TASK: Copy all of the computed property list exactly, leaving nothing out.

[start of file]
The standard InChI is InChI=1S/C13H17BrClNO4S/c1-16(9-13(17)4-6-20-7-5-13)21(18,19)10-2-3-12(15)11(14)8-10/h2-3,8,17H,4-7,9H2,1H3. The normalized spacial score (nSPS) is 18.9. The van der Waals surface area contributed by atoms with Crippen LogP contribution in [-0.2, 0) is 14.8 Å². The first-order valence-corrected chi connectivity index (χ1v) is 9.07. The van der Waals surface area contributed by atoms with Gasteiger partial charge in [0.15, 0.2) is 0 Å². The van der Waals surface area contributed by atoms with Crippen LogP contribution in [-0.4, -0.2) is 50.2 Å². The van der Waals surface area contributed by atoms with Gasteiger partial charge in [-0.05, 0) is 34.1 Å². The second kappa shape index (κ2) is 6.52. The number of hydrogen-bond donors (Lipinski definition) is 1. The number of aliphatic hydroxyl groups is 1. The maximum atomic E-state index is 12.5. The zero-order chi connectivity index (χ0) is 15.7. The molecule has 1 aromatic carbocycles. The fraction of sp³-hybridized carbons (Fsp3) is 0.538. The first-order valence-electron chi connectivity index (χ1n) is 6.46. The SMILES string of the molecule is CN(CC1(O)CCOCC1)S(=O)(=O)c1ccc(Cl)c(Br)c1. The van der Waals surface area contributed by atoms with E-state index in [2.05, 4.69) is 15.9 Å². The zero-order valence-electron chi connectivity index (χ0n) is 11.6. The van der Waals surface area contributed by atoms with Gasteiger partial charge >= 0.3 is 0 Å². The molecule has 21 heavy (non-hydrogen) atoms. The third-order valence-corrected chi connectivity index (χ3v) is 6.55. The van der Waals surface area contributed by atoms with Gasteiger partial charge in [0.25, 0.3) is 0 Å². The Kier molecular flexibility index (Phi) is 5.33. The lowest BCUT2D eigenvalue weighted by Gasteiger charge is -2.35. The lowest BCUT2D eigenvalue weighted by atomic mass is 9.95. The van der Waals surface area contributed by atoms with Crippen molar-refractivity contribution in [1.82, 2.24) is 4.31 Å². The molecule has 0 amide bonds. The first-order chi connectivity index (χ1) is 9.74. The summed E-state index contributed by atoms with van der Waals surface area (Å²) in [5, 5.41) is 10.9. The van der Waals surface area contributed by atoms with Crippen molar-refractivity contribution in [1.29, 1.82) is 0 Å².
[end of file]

The standard InChI is InChI=1S/C13H17BrClNO4S/c1-16(9-13(17)4-6-20-7-5-13)21(18,19)10-2-3-12(15)11(14)8-10/h2-3,8,17H,4-7,9H2,1H3. The normalized spacial score (nSPS) is 18.9. The van der Waals surface area contributed by atoms with Crippen LogP contribution in [-0.2, 0) is 14.8 Å². The first-order valence-corrected chi connectivity index (χ1v) is 9.07. The van der Waals surface area contributed by atoms with Gasteiger partial charge in [0.15, 0.2) is 0 Å². The van der Waals surface area contributed by atoms with Crippen LogP contribution in [-0.4, -0.2) is 50.2 Å². The van der Waals surface area contributed by atoms with Gasteiger partial charge in [-0.05, 0) is 34.1 Å². The second kappa shape index (κ2) is 6.52. The number of hydrogen-bond donors (Lipinski definition) is 1. The number of aliphatic hydroxyl groups is 1. The maximum atomic E-state index is 12.5. The zero-order chi connectivity index (χ0) is 15.7. The molecule has 1 aromatic carbocycles. The fraction of sp³-hybridized carbons (Fsp3) is 0.538. The first-order valence-electron chi connectivity index (χ1n) is 6.46. The SMILES string of the molecule is CN(CC1(O)CCOCC1)S(=O)(=O)c1ccc(Cl)c(Br)c1. The van der Waals surface area contributed by atoms with E-state index in [2.05, 4.69) is 15.9 Å². The zero-order valence-electron chi connectivity index (χ0n) is 11.6. The van der Waals surface area contributed by atoms with Gasteiger partial charge >= 0.3 is 0 Å². The molecule has 21 heavy (non-hydrogen) atoms. The third-order valence-corrected chi connectivity index (χ3v) is 6.55. The van der Waals surface area contributed by atoms with Gasteiger partial charge in [0.25, 0.3) is 0 Å². The Kier molecular flexibility index (Phi) is 5.33. The lowest BCUT2D eigenvalue weighted by Gasteiger charge is -2.35. The lowest BCUT2D eigenvalue weighted by atomic mass is 9.95. The van der Waals surface area contributed by atoms with Crippen molar-refractivity contribution in [1.82, 2.24) is 4.31 Å². The molecule has 0 amide bonds. The first-order chi connectivity index (χ1) is 9.74. The summed E-state index contributed by atoms with van der Waals surface area (Å²) in [5, 5.41) is 10.9. The van der Waals surface area contributed by atoms with Crippen molar-refractivity contribution in [1.29, 1.82) is 0 Å².